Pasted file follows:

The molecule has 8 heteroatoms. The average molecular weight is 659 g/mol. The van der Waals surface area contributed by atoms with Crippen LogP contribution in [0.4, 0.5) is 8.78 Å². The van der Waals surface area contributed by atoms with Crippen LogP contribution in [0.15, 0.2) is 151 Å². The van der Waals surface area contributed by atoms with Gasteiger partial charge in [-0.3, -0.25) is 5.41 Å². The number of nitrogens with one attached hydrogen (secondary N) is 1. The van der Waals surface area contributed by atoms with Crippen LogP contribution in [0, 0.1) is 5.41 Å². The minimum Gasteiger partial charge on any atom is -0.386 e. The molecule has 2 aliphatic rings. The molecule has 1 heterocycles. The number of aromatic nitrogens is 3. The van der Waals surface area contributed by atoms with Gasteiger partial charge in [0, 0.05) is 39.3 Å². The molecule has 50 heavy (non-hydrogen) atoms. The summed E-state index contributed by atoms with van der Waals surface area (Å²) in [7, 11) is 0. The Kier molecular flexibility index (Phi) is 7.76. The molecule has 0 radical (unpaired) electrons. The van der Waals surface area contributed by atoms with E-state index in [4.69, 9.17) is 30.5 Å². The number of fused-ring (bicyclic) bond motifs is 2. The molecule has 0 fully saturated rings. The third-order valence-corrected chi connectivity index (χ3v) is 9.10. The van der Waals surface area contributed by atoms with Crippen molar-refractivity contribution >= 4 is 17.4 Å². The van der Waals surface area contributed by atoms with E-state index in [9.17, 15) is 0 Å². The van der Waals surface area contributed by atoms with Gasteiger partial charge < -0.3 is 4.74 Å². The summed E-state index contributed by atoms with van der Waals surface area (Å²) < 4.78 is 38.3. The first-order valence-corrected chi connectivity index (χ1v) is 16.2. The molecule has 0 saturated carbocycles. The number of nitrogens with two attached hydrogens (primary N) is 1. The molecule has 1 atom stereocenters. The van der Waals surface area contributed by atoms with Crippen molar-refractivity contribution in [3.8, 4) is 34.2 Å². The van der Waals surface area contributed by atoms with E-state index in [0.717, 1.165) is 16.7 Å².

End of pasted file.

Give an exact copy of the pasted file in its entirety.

The molecule has 8 heteroatoms. The average molecular weight is 659 g/mol. The van der Waals surface area contributed by atoms with Crippen LogP contribution in [0.4, 0.5) is 8.78 Å². The van der Waals surface area contributed by atoms with Crippen LogP contribution in [0.15, 0.2) is 151 Å². The van der Waals surface area contributed by atoms with Gasteiger partial charge in [-0.3, -0.25) is 5.41 Å². The number of nitrogens with one attached hydrogen (secondary N) is 1. The van der Waals surface area contributed by atoms with Crippen LogP contribution in [0, 0.1) is 5.41 Å². The minimum Gasteiger partial charge on any atom is -0.386 e. The molecule has 2 aliphatic rings. The molecule has 1 heterocycles. The number of aromatic nitrogens is 3. The van der Waals surface area contributed by atoms with Gasteiger partial charge in [0, 0.05) is 39.3 Å². The molecule has 50 heavy (non-hydrogen) atoms. The summed E-state index contributed by atoms with van der Waals surface area (Å²) in [7, 11) is 0. The Kier molecular flexibility index (Phi) is 7.76. The molecule has 0 radical (unpaired) electrons. The van der Waals surface area contributed by atoms with E-state index in [4.69, 9.17) is 30.5 Å². The number of fused-ring (bicyclic) bond motifs is 2. The molecule has 0 fully saturated rings. The third-order valence-corrected chi connectivity index (χ3v) is 9.10. The van der Waals surface area contributed by atoms with Crippen molar-refractivity contribution >= 4 is 17.4 Å². The van der Waals surface area contributed by atoms with E-state index in [9.17, 15) is 0 Å². The van der Waals surface area contributed by atoms with Gasteiger partial charge < -0.3 is 4.74 Å². The summed E-state index contributed by atoms with van der Waals surface area (Å²) < 4.78 is 38.3. The first-order valence-corrected chi connectivity index (χ1v) is 16.2. The molecule has 0 saturated carbocycles. The number of nitrogens with two attached hydrogens (primary N) is 1. The molecule has 1 atom stereocenters. The van der Waals surface area contributed by atoms with Crippen molar-refractivity contribution in [3.8, 4) is 34.2 Å². The van der Waals surface area contributed by atoms with E-state index in [0.717, 1.165) is 16.7 Å².